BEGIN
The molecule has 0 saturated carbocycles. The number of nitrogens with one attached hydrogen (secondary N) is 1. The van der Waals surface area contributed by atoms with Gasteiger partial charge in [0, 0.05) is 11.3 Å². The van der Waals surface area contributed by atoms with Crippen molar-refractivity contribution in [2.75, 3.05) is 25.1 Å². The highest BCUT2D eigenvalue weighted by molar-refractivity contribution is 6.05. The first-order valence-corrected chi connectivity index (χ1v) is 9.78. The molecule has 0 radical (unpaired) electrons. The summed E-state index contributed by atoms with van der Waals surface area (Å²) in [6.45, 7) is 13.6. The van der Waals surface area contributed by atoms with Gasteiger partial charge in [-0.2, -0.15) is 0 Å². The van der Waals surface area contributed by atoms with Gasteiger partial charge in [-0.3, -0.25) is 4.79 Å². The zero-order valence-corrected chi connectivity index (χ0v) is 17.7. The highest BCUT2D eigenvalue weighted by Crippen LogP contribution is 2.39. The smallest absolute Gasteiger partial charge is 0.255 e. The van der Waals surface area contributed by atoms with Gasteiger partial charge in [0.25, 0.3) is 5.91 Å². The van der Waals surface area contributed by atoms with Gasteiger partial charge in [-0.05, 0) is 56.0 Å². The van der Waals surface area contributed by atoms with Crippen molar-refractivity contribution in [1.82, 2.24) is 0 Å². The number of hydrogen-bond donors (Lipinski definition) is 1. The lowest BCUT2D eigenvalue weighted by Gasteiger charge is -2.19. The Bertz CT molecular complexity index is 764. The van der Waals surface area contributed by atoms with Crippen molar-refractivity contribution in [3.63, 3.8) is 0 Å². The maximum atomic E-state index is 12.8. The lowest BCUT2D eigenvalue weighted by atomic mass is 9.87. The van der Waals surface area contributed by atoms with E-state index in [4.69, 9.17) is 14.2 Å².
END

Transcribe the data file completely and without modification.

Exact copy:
The molecule has 0 saturated carbocycles. The number of nitrogens with one attached hydrogen (secondary N) is 1. The van der Waals surface area contributed by atoms with Gasteiger partial charge in [0, 0.05) is 11.3 Å². The van der Waals surface area contributed by atoms with Crippen molar-refractivity contribution in [2.75, 3.05) is 25.1 Å². The highest BCUT2D eigenvalue weighted by molar-refractivity contribution is 6.05. The first-order valence-corrected chi connectivity index (χ1v) is 9.78. The molecule has 0 radical (unpaired) electrons. The summed E-state index contributed by atoms with van der Waals surface area (Å²) in [6.45, 7) is 13.6. The van der Waals surface area contributed by atoms with Gasteiger partial charge in [-0.2, -0.15) is 0 Å². The van der Waals surface area contributed by atoms with Gasteiger partial charge in [-0.3, -0.25) is 4.79 Å². The zero-order valence-corrected chi connectivity index (χ0v) is 17.7. The highest BCUT2D eigenvalue weighted by Crippen LogP contribution is 2.39. The smallest absolute Gasteiger partial charge is 0.255 e. The van der Waals surface area contributed by atoms with Gasteiger partial charge in [0.25, 0.3) is 5.91 Å². The van der Waals surface area contributed by atoms with Gasteiger partial charge in [-0.05, 0) is 56.0 Å². The van der Waals surface area contributed by atoms with Crippen molar-refractivity contribution in [1.82, 2.24) is 0 Å². The number of hydrogen-bond donors (Lipinski definition) is 1. The lowest BCUT2D eigenvalue weighted by Gasteiger charge is -2.19. The Bertz CT molecular complexity index is 764. The van der Waals surface area contributed by atoms with Crippen molar-refractivity contribution in [3.63, 3.8) is 0 Å². The maximum atomic E-state index is 12.8. The lowest BCUT2D eigenvalue weighted by atomic mass is 9.87. The van der Waals surface area contributed by atoms with E-state index in [4.69, 9.17) is 14.2 Å².